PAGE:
Post # 17
I’d say, do what is common in your area / circle of friends…
If everyone includes the info about a cash bar at a wedding, iclude it as well, so people bring enough money..
If everyone hands out drinking tickets with the invitation, do so as well.
if you’re comming from an area like @MrsGolden2Bee, then just leave out the info.
Don’t feel bad about it! Of course I ‘d be lying if I said I didn’t prefer an open bar. But I think it’s the right choice for you. Stick to your budget. I don’t think you owe any of your guests an intoxication.
ETA: I’d much rather have 2 drinks on you (and pay for the rest myself) then be at a dry wedding!
Post # 18
@Mrs. Dragon: I would spread the word that it was going to be a cash bar with drink tickets. Also I’d put it on your wedding website. If your wedding is not huge it should be pretty easy to get the word around and your parents can help. I have a close friend that did this and no one cared, however it was a more casual wedding. Very very fun wedding thought, perfect for their personality and no one questioned why because the groom was still in grad school. I would definitely go for the ticket route because they are easily reconizable at drinks! At this wedding I think the tickets were at each plate.
Post # 19
- Wedding: July 2012 - Baltimore Museum of Industry
Ditto that I would always prefer two drinks than none. 🙂 If you tell us there’s a cash bar, and then we show up to the wedding and “surprise, you get two drinks” Whoo-hoo! Agreed that tickets are going to be a lot easier to manage than stones. Nice idea, but I think the execution could get a little tricky.
Post # 20
Socially acceptable things vary widely by regions and social circles so don’t get too hung up when people from other areas don’t agree with what may be accepted in yours. I think putting “Cash Bar Available” is okay then people can have two free drinks when they show up. I think just having them at the table is easier than in the mail, people won’t remember to bring them. As a host you are required to not make your guests go hours with nothing to drink, that does not mean you have to supply endless booze for them. People can take the two free drinks and drink non-alcoholic the rest of the night or buy their own.
Post # 21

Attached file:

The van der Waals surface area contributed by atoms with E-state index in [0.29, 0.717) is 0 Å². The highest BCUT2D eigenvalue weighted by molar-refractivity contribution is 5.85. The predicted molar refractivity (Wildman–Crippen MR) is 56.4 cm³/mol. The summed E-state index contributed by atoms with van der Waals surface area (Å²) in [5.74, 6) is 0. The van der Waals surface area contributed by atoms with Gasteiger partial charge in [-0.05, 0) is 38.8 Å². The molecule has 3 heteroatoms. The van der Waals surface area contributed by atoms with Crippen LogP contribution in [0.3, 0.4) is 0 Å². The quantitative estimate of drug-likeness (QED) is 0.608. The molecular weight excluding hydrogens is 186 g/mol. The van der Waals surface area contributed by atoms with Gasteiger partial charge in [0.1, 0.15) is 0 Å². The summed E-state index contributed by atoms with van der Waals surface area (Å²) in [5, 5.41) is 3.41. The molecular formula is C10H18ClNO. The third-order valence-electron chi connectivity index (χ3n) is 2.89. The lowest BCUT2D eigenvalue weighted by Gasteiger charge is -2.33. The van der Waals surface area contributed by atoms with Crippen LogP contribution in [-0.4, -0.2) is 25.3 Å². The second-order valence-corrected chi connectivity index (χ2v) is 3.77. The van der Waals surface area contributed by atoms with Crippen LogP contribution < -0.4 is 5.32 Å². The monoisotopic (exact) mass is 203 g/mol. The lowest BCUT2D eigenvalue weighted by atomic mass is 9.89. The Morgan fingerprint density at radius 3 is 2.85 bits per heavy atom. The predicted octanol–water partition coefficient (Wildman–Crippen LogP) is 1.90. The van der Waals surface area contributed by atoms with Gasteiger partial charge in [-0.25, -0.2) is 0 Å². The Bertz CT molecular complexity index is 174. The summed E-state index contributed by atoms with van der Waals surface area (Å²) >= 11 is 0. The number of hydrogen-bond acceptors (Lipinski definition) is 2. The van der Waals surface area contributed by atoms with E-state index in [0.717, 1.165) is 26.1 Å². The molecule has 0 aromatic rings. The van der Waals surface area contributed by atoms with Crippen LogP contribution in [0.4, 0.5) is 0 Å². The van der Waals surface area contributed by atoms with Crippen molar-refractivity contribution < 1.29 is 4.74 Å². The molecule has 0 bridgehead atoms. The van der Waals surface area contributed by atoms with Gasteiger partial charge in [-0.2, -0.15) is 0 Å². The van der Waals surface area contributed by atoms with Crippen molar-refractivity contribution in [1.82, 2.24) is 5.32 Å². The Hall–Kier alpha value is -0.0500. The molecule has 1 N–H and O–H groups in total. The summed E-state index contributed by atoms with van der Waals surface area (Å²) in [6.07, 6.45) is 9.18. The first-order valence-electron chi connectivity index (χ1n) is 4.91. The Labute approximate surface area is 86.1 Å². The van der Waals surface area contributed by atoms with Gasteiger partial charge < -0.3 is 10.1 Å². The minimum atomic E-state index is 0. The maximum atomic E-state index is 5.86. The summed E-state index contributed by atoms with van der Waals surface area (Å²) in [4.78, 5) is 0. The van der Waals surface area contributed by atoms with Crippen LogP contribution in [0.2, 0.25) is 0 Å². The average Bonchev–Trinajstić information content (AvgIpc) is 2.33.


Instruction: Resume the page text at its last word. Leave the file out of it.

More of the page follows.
The key is whether or not cash bars are standard in your area/social circle. If they are, you don’t need to say anything, as people will bring money. If they aren’t, then as others said – give them a heads up that they will need to bring some money.
I don’t think you specifically need to let them know about the 2 drinks on you – as long as you convey that when they get there. And then it’ll be more than they are expecting, which will be a good thing!
I think the glass stones idea is cute, but you need to ensure that it’s very clear what they are for!
Post # 22
@Mrs. Dragon: I wouldn’t put it on the invite (about the 2 drinks). I would add to the reception card (assuming you have a reception card) “No Host Bar”. Or, if it’s on the invite itself, something like: Dinner Reception, No Host Bar.
That way, those who want to drink, will bring cash. At the wedding, you could decide how to hand out drink tickets or stones, or whatever (you could easily have them distributed with seating cards).
Another way you could do it is a hosted bar for 1 hour… that’s usually a little less confusing than drink tickets and often ends up about the same (unless you have really heavy drinkers)
Post # 23
Etiquette Snob here… lol
This Question always gets a WIDE range of replies…
As Co-Hosted Bars vs OPEN BARS are not common in the USA like they are in other places… particularly Commonwealth Countries where Liquor is uber-expensive, and Receptions go a lot longer (8+ Hours not being unusual)
In Canada, Co-Hosted Bars are pretty common. No one thinks much about it really. The easiest way is usually to have a Complimentary Cocktail Hour – Wine with Dinner – or Bubbles for Toasting (what we call Loonie or Twoonie Bars where drinks are subsidized tends to be more complicated)
If you are going to provide just 2 drinks, then the easiest route is usually to hand out a Drink Ticket (typically at the event when people are welcomed… or at their place-setting / with their escort cards). I suppose you could do the same with the glass pebbles, but you might want to attach them to a card that has an explanation for their use.
Hope this helps,
PS… To answer your Original Question… you don’t put anything on the Invitations etc. Because to speak of money is seen to be rude. You hand out the Tickets at the event, or hang up a sign (“Complimentary Signature Cocktails” … OR “Beer & Wine Bar” etc that also clearly lists the prices of other items. If you provide Wine with Dinner, or Bubbles for Toasting, no explanation is required).
Post # 24
FWIW- I’d rather pay for my own drinks than go to a dry wedding. I don’t think it’s rude at all. My brother bought 2 kegs of nice beer and a few bottles of wine for his wedding. Any hard-A drinks were cash bar. When the beer and wine ran out, it was cash bar too. It worked really well. I didn’t hear anyone complain about it.
Post # 25
Could you just offer beer and wine all night and if guests want a “harder” drink they’ll need to pay? Regardless I wouldn’t mention that guests will be paying for their own drinks at an event you’ve invited them to on the invitation.